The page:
What has got to happen here is that Iraq has to step up to those provisions and agree to them. Obviously, there are some details to be worked out. That's what these talks are all about. But there aren't going to be any compromises. There's no negotiation. It's not a question of the United States giving a green light or a red light to the agreement that's reached up there.
Q Back to China for a moment. The 30-day hold on the Ex-Im Bank's export financing for China, I believe, falls due tomorrow. That hold was put on it at the request of Secretary of State Christopher. What are you going to do when it falls due?
MR. DAVIES: I've asked the question about sort of when the Ex-Im loan deferral is up, the 30-day deferral. It's a little hard to pin down. You could ask the question of Ex-Im, precisely what day that period ends.
All I can say on that is that we're continuing our review of reports that China provided nuclear assistance to Pakistan. As part of those deliberations, we're engaged with the Chinese through diplomatic channels. That's the Einhorn visit out there and other approaches to the Chinese.
The Secretary did recommend a 30-day suspension of Ex-Im Bank loans to projects in China while we work on the review. But there's been no decision; I've got no decision to announce about whether we'll ask Ex-Im to extend the loan again, and I've got no decision to announce on the issue of the transfers themselves.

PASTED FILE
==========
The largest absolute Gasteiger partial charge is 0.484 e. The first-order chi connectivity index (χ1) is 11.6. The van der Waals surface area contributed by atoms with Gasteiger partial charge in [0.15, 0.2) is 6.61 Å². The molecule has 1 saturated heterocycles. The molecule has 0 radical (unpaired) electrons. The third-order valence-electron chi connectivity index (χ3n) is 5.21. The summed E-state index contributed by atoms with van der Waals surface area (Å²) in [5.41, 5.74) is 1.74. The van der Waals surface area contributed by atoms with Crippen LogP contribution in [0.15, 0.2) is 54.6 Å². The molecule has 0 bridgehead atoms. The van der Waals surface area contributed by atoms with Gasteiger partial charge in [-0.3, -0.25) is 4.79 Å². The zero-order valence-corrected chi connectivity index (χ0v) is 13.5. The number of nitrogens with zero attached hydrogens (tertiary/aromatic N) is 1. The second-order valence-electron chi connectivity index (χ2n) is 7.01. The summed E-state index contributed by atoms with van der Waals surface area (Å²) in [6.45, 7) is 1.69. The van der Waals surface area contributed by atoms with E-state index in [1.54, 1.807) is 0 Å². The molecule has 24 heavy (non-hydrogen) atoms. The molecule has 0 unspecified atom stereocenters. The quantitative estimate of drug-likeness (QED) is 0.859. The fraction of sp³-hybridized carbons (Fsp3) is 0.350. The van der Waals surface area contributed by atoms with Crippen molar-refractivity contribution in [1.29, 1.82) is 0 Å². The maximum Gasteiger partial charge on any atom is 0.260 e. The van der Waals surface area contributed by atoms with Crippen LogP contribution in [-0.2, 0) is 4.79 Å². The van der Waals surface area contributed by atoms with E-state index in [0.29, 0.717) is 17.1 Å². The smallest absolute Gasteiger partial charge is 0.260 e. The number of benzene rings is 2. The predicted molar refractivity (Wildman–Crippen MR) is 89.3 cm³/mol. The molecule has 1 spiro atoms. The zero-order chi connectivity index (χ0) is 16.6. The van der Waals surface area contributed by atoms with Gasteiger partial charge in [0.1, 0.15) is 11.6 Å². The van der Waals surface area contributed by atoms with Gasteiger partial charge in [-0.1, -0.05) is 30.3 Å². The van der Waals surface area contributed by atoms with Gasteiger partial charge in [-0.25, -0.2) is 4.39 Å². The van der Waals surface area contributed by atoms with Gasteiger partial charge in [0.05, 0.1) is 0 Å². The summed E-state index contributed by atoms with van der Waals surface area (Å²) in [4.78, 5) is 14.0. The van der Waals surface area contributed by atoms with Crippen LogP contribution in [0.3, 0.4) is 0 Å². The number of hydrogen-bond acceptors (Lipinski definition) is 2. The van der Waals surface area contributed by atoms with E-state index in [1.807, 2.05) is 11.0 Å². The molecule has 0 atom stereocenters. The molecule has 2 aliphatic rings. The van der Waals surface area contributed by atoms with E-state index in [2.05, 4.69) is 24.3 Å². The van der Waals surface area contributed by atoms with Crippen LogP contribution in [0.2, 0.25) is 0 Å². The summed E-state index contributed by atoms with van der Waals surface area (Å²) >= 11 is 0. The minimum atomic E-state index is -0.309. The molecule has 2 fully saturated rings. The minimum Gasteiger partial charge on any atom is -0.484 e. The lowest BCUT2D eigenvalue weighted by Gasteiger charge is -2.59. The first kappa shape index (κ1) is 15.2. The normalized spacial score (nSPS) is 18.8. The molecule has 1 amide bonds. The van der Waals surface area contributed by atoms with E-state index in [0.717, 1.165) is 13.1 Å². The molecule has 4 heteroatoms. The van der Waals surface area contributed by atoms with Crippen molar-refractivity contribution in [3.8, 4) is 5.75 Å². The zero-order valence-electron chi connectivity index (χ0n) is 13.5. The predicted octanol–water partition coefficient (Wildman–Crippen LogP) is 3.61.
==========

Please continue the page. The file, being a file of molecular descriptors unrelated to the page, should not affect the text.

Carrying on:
Anything else over here? Let me go here first.
Q Let's clarify something. It's very confusing. There are so mass graves, I don't know which one you're talking about.
Is this mass grave that you're talking about the same one that is covered in July and you had the aerial pictures about, or is this something new?
MR. DAVIES: I think this may be something new. I'm not a hundred percent certain because there are, tragically, so many of these mass graves. This, I do not believe, was one that was previously reported on at great length, though it is one that John Shattuck, our Assistant Secretary, did visit.
I don't know if I can de-conflict what you've got on --
Q The report says that American officials issued fresh aerial photographs showing what they believe is the site of a massacre of up to a thousand Bosnian Muslims. Is this --
MR. DAVIES: I think that's a different site, actually. What I can do is maybe get you a little more detail on that and tell you where Omarska fits in all of that.
Q Glyn, I think the confusion is that there is a report that was being given to the War Crimes Tribunal today that was done on Srebrenica, saying that up to 3,000 people died and giving more information --